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The Longitudinal Research on the Relations of Adolescent’s Future Orientation with Academic and Emotional Adjustments

Author: WangZuoQiong
Tutor: ZhangWenXin
School: Shandong Normal University
Course: Developmental and Educational Psychology
Keywords: future orientation adolescent academic adjustment emotional adjustment longitudinal research person-centered analysis
CLC: B844.2
Type: PhD thesis
Year: 2011
Downloads: 489
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Abstract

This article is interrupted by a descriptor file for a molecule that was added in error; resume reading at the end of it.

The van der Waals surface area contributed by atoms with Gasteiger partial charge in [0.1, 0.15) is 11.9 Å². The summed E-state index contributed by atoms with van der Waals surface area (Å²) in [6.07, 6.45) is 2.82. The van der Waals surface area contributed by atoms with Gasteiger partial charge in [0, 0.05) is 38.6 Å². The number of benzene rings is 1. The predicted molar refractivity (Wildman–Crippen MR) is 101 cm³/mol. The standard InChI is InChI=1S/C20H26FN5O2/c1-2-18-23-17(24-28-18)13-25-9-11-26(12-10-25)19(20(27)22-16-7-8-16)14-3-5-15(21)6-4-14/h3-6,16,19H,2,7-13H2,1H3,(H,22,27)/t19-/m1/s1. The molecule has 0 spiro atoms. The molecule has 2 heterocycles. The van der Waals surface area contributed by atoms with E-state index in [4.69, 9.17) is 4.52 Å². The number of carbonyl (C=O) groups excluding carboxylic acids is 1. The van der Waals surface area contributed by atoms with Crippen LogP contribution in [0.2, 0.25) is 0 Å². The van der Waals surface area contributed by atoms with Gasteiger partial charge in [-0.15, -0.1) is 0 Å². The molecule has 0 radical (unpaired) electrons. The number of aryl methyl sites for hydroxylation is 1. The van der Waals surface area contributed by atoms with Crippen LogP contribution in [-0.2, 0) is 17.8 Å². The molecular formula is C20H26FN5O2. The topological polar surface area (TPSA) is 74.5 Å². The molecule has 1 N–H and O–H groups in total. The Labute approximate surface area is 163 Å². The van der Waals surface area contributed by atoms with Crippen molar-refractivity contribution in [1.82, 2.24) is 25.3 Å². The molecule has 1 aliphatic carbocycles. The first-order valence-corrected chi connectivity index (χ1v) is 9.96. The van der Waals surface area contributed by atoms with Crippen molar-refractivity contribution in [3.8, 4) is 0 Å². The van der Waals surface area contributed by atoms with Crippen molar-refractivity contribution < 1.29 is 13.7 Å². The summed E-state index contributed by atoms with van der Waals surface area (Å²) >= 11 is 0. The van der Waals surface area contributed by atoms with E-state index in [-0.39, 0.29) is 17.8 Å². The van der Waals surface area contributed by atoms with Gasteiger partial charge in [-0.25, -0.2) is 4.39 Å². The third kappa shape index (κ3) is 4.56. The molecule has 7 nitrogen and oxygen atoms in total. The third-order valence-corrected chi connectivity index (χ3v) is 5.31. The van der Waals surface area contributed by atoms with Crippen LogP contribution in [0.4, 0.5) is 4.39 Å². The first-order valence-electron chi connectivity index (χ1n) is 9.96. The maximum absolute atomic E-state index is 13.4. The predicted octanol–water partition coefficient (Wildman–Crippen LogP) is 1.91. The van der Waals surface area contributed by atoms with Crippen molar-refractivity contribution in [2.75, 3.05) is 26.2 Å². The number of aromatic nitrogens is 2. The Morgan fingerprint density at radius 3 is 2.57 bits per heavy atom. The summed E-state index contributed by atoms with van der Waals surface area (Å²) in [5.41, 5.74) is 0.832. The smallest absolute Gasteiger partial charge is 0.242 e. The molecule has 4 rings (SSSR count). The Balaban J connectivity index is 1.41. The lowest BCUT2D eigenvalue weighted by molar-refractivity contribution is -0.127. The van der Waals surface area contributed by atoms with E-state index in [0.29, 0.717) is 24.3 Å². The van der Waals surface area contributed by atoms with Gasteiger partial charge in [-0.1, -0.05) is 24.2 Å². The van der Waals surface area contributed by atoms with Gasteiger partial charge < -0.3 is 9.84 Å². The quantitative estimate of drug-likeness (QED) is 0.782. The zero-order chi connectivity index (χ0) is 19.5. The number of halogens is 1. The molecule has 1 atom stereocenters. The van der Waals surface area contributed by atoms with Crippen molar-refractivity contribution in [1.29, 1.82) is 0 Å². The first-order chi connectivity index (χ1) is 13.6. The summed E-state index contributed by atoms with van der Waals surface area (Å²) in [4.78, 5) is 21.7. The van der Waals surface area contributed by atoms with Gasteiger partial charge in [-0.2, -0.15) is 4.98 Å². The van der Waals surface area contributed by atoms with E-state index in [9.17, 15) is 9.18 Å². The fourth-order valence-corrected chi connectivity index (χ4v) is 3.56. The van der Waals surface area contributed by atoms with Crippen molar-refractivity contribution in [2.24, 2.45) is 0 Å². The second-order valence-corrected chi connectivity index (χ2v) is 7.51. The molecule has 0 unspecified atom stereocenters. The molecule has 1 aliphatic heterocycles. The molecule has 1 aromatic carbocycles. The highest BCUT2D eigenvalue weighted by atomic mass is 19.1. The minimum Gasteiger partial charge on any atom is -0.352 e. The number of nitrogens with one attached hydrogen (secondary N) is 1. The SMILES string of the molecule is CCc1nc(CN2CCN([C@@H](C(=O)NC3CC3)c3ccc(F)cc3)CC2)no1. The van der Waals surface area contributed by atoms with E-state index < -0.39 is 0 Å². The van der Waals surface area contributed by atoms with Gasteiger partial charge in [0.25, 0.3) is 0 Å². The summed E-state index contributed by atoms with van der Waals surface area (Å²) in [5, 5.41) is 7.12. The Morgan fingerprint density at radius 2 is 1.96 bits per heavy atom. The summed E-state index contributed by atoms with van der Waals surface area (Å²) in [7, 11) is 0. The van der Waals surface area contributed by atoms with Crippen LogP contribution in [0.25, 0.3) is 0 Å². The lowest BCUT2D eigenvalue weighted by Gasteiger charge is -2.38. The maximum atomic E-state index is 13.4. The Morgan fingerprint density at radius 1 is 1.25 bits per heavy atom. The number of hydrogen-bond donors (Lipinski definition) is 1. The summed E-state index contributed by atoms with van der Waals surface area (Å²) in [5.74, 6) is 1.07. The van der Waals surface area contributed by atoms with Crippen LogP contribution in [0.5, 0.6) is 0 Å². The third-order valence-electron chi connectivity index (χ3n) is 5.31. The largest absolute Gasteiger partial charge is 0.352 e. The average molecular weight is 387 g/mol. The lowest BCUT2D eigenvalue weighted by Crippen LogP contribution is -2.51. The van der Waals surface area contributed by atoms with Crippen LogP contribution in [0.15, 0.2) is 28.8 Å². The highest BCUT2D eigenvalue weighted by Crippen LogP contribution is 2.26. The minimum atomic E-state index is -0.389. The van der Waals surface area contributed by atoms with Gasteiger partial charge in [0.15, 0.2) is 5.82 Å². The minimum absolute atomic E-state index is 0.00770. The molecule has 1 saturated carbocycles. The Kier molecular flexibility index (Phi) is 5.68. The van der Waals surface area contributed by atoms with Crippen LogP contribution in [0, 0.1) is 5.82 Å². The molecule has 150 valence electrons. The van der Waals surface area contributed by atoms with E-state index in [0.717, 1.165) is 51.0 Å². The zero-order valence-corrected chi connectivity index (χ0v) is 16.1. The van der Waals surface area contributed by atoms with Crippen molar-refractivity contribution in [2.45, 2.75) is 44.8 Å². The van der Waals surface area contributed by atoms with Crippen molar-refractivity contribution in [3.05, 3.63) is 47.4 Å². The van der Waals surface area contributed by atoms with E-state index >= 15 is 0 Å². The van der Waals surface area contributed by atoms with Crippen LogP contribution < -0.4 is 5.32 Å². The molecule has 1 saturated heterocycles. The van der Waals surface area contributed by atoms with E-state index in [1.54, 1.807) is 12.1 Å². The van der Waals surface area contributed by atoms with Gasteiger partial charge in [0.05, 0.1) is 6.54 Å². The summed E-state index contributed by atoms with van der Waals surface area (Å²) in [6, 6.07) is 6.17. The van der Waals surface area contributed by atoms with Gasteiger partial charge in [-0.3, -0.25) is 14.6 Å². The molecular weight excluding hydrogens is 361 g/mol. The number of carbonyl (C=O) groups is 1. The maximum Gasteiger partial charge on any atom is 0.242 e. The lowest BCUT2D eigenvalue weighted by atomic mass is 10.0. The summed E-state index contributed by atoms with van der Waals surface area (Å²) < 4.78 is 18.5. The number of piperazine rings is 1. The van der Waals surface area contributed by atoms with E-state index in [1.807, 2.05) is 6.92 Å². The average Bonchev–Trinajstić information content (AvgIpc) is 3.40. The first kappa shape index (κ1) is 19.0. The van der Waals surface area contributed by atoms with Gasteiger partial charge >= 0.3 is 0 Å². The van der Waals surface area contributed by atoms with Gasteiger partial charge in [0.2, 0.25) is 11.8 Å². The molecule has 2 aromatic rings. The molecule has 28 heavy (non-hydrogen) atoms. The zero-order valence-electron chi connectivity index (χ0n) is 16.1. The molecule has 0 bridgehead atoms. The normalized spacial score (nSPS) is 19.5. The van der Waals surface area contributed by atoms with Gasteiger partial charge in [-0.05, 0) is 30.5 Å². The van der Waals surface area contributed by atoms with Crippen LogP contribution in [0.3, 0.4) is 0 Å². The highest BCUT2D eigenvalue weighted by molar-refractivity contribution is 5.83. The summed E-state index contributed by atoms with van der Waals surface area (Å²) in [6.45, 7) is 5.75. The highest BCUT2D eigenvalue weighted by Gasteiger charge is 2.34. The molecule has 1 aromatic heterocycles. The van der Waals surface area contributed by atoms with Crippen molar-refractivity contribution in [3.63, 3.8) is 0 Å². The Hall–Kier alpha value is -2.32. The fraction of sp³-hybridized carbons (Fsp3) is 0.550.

Future orientation is an important aspect of self-development, a psychological structure pointing to the future, which plays a guiding role in of the current cognitive activity of individuals, and makes the current cognitive activity of individuals point and service the future goals (Nurmi, 1991). The positive development of adolescent future orientation is not only beneficial to deal with current stressful events and risk behaviors, not only has an important influence on their future development (McCabe & Barnett, 2000; Schoon & Parsons, 2002; Vansteenkiste, Simons, Lens, Soenens, & Matos, 2005). Future orientation is a multi-stage and multi-dimension psychological process which consisting of setting goals, planning their actualization and evaluating their realizability (Nurmi, 1991).Recently, influenced by the notions of developmental contextualism, researchers focus increasingly on issues about the dynamical interactions among multiple variables, and about change and individual difference in personal development. In the last three decades, adolescents’future orientation has received a great deal of attention among developmental psychologists. However, an overwhelming majority of the research in this area tested the developmental characteristics of motivation process of future orientation, and was a lack of attention to planning and evaluation processes of future orientation. There were few of researches testing the integrated model among future orientation, academic and emotional adjustments, especially, without enough results from longitudinal perspective. In present thesis, firstly, a brief introduction was made on the conception and function of future orientation, especially its importance on adolescent’s current adjustment and later positive development. Then a comprehensive review was conducted with regard to the theoretical claims and the important empirical findings. A further analysis was executed focusing on the limitations of previous researches. On the basis of these analyses, three studies were designed to explore the developmental characteristics of adolescent’s future orientation, and the integrated multi-dimensional interactions among future orientation, academic and emotional adjustments using the variable-centered and person-centered analyses in the longitudinal data.Study 1 was conducted to focus on developmental characteristics of adolescent’s future orientation, and included two sub-studies. Study 1-a used the variable-centered method including marginal homogeneity test and repeated ANOVA to analyze the developmental characteristics of adolescent’s future orientation, and Study 1-b used the person-centered method (Latent Transition Analysis) to explore the sub-classes of future orientation in adolescent group. 1103 Chinese adolescents from five junior high schools and four senior high schools in Jinan City and Yantai area, Shandong Province, were employed to complete the questionnaires. The Chinese version of Future Orientation Questionnaire was administered by self-reported manner. The indicators of future orientation included two parts, and the first part tested the adolescents’hopes and fears for future, and the second parts tested the planning (exploration and commitment) and evaluating (internal and external attributions, feeling, positive expectation and personal value) to future education, occupation and family domains. The main findings were as follows:(1) With the growth of adolescents’age, boys reported less hopes for future education, occupation and interpersonal relationship, and girls reported more hopes for future education and fears for future family; adolescents in junior middle school reported less hopes and fears for academic adjustment and future occupation and parents’health and well-being, and adolescents in high middle school reported more leisure hopes and future family fears; urban adolescents reported less hopes for future education and fears for academic adjustment and parents’health and well-being.(2) With the growth of adolescents’age, adolescents’reported shorter temporal extensions for realizing hopes and fears for future education, occupation and family, but reported longer temporal extension for realizing leisure hope.(3) With the growth of adolescents’age, urban girls decreased their positive feeling for future education, and rural girls decreased their personal value for future occupation; boys reported higher internal attribution for future family; adolescents in high middle school reported more exploration for future education, and higher external attributions for future education, occupation and family; rural adolescents reported more commitment and internal attribution for future education, and urban adolescents reported higher external attribution for future occupation and family. (4) There were different classes of future orientation in adolescent group for education, occupation and family domains. Some adolescents were classified into a subclass of future orientation stably in two time points, but some adolescents were classified into different subclasses of future orientation in two time points.Study 2 was to investigate the multi-dimensional interactions among adolescents’future orientation, academic and emotional adjustments. The sample of subjects was same with Study 1. Seven self-reported questionnaires were administered, including the Chinese version of Future Orientation Questionnaire, Academic Value Scale, Self-perceived Academic Performance, School Record Performance, Education Instrumentality Scale, Center for Epidemiologic Studies Depression Scale, State-Trait Anxiety Inventory. The indicators of academic and emotional adjustment factors included academic value (AV), self-perceived and school record performances (SPP, SRP), depression, state anxiety (S-anxiety) and trait anxiety (T-anxiety). Three sub-studies were designed in Study 2. Study 2-a was designed to explore the cross-lagged interactional relationships between future orientation and academic value, self-perceived performance and school record performance, separately. Study 2-b was designed to test the cross-lagged interactional relationships between future orientation and depression, state anxiety and trait anxiety, separately. Statistical methods in Study 2-a and 2-b included ANOVA, MLR (multinomial logistic regression), and HLR (hierarchical linear regression). Finally, Study 2-c was designed to construct the integrated models among future orientation, academic and emotional adjustment variables. SEM (structured equation model) was used in the third part of Study 2. The main findings were as follows:(1) The cross-lagged analyses showed significant positive interactions between hope and fear numbers for future education and AV, SPP, SRP, separately. Adolescents who reported hope and fear for future occupation showed higher SPP than those without hope and fear for future occupation, but adolescents who reported more fears for future occupation had lower SRP than those who reported less fears. Adolescents who reported future family hope had lower AV, but had higher SRP. Adolescents who had higher AV, SPP and SRP reported longer temporal extensions for realizing hopes and fears for future education, occupation and family domain.(2) Adolescents who reported more hopes for future education had lower level of depression, S-anxiety and T-anxiety. The number of fear for future education and occupation and anxiety could mutually positively predict each other. The temporal extension of realizing hope for future education and depression, anxiety could mutually negatively predict each other.(3) Commitment for future education and AV could promote each other, and positive expectation for future education and SPP could promote each other. Commitment for future education could enhance SPP. SPP and AV could promote personal value and positive expectation for future education. SRP could enhance AV and commitment, personal value, positive expectation and feeling for future education. Higher level of internal attribution for future education predicted increasing AV, SPP and SRP.(4) Commitment, internal attribution and positive expectation for future occupation could indirectly enhance SPP and SRP through perceived educational instrumentality. SPP could indirectly enhance internal attribution and personal value for future occupation through perceived educational instrumentality, and directly promote positive expectation and feeling for future occupation.(5) In relatively short period of time, depression and S-anxiety negatively predicted AV and SPP, but S-anxiety could enhance SRP; commitment for future education and occupation and depression had negative interactions; positive feeling for future education and occupation and depression, as well as T-anxiety could mutually negatively predicted each other; internal attribution for future education and occupation could negatively predicted depression, but external attribution for future education and occupation and depression, as well anxiety could mutually promote each other.Study 3 was to explore the relations between adolescents’subclasses of future orientation and their academic and emotional adjustments based on the results of Study 1-b. The sample of subjects was same with Study 1. Statistical methods in the Study 3 included ANOVA, MANOVA, and MLR. Measures including the Chinese version of Future Orientation Questionnaire, Self-perceived Academic Performance, School Record Performance, Center for Epidemiologic Studies Depression Scale, State-Trait Anxiety Inventory used in Study 3 were the same with Study 1. The main findings were as follows:(1) Adolescents were classified into planning-evaluating sub-classes and transitional types between these sub-classes for future education and occupation had mutually positive predictions with adolescents’SPP and SRP.(2) Adolescents were classified into planning-evaluating sub-classes and transitional types between these sub-classes for future education and occupation had mutually negative predictions with adolescents’depression and anxiety.(3) Adolescents who were classified into transitional type from more higher planning-evaluating subclass to moderately higher planning-evaluating subclass had higher score of depression than that of those who were classified into transitional types from more higher planning-evaluating subclass to the highest planning-evaluating subclass and from more lower planning-evaluating subclass to the highest planning-evaluating subclass.The general conclusions were as follows: 1. adolescents’future orientation showed characteristics of change with age growth; 2. adolescents could to be classified to different sub-classes of future orientation; 3. there were multi-dimensional dynamic interactions among adolescents’future orientation and academic and emotional adjustments; 4. adolescents who were classified into different sub-classes of future orientation varied between different levels of academic and emotional adjustments.This dissertation project was the first longitudinal design to explore the developmental characteristics of adolescent’s future orientation, and the integrated multi-dimensional interactions among future orientation, academic and emotional adjustments among contemporary Chinese adolescents. The findings and conclusions that drew on the dissertation project played an important role on the constructing dynamic developmental models of Adolescent’s future orientation and guiding the positive development of adolescents.